Introduce a new page queue, PQ_LAUNDRY, for storing unreferenced, dirty


Introduce a new page queue, PQ_LAUNDRY, for storing unreferenced, dirty
pages, specificially, dirty pages that have passed once through the inactive
queue. A new, dedicated thread is responsible for both deciding when to
launder pages and actually laundering them. The new policy uses the
relative sizes of the inactive and laundry queues to determine whether to
launder pages at a given point in time. In general, this leads to more
intelligent swapping behavior, since the laundry thread will avoid pageouts
when the marginal benefit of doing so is low. Previously, without a
dedicated queue for dirty pages, the page daemon didn't have the information
to determine whether pageout provides any benefit to the system. Thus, the
previous policy often resulted in small but steadily increasing amounts of
swap usage when the system is under memory pressure, even when the inactive
queue consisted mostly of clean pages. This change addresses that issue,
and also paves the way for some future virtual memory system improvements by
removing the last source of object-cached clean pages, i.e., PG_CACHE pages.

The new laundry thread sleeps while waiting for a request from the page
daemon thread(s). A request is raised by setting the variable
vm_laundry_request and waking the laundry thread. We request launderings
for two reasons: to try and balance the inactive and laundry queue sizes
("background laundering"), and to quickly make up for a shortage of free
pages and clean inactive pages ("shortfall laundering"). When background
laundering is requested, the laundry thread computes the number of page
daemon wakeups that have taken place since the last laundering. If this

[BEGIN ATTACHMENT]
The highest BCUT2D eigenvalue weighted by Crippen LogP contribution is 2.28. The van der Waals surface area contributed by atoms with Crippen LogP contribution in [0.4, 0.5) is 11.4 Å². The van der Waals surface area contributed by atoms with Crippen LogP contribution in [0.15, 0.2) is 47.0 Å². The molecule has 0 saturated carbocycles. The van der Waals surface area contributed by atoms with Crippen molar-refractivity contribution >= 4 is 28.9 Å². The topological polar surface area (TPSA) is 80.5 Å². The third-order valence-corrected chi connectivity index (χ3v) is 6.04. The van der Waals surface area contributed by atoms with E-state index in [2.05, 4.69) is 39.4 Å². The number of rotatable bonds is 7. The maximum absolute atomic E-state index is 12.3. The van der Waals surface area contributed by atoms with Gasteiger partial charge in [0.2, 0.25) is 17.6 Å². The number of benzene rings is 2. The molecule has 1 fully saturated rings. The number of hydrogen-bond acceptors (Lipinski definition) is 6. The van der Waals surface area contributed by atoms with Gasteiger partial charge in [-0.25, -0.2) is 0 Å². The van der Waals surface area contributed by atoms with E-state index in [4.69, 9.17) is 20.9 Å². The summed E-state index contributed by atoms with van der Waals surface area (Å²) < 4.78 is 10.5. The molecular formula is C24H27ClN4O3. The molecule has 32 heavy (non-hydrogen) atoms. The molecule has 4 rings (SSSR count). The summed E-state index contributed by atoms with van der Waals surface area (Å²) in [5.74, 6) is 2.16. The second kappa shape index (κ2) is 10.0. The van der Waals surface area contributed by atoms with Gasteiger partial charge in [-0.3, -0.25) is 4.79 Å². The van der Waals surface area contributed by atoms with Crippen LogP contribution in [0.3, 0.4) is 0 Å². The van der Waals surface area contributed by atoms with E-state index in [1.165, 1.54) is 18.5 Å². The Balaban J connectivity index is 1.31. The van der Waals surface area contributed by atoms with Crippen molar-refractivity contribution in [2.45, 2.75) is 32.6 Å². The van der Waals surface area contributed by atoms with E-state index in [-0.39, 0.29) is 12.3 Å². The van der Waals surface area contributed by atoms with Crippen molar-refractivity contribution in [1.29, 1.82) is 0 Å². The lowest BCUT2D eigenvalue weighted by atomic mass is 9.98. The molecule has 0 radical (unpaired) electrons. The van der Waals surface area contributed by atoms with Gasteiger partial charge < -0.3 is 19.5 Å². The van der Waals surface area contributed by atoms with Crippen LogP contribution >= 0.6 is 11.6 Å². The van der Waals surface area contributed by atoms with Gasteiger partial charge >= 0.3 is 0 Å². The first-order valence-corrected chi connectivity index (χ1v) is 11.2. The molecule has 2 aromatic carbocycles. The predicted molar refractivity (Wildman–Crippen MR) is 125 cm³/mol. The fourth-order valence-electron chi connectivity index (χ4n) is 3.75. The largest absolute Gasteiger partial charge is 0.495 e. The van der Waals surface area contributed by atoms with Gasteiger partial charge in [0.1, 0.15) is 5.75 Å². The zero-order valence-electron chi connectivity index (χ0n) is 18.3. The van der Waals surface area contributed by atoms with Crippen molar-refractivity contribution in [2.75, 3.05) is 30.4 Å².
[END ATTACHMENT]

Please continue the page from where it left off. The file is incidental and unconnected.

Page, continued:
number is large enough relative to the ratio of the laundry and (global)
inactive queue sizes, we will launder vm_background_launder_target pages at
vm_background_launder_rate KB/s. Otherwise, the laundry thread goes back
to sleep without doing any work. When scanning the laundry queue during
background laundering, reactivated pages are counted towards the laundry
thread's target.

In contrast, shortfall laundering is requested when an inactive queue scan
fails to meet its target. In this case, the laundry thread attempts to
launder enough pages to meet v_free_target within 0.5s, which is the
inactive queue scan period.

A laundry request can be latched while another is currently being
serviced. In particular, a shortfall request will immediately preempt a
background laundering.

This change also redefines the meaning of vm_cnt.v_reactivated and removes
the functions vm_page_cache() and vm_page_try_to_cache(). The new meaning
of vm_cnt.v_reactivated now better reflects its name. It represents the
number of inactive or laundry pages that are returned to the active queue
on account of a reference.

In collaboration with: markj
Reviewed by: kib
Tested by: pho
Sponsored by: Dell EMC Isilon
Differential Revision: https://reviews.freebsd.org/D8302


alcNov 9 2016, 6:48 PM
Differential Revision
rS308473: Update jemalloc to 4.3.1.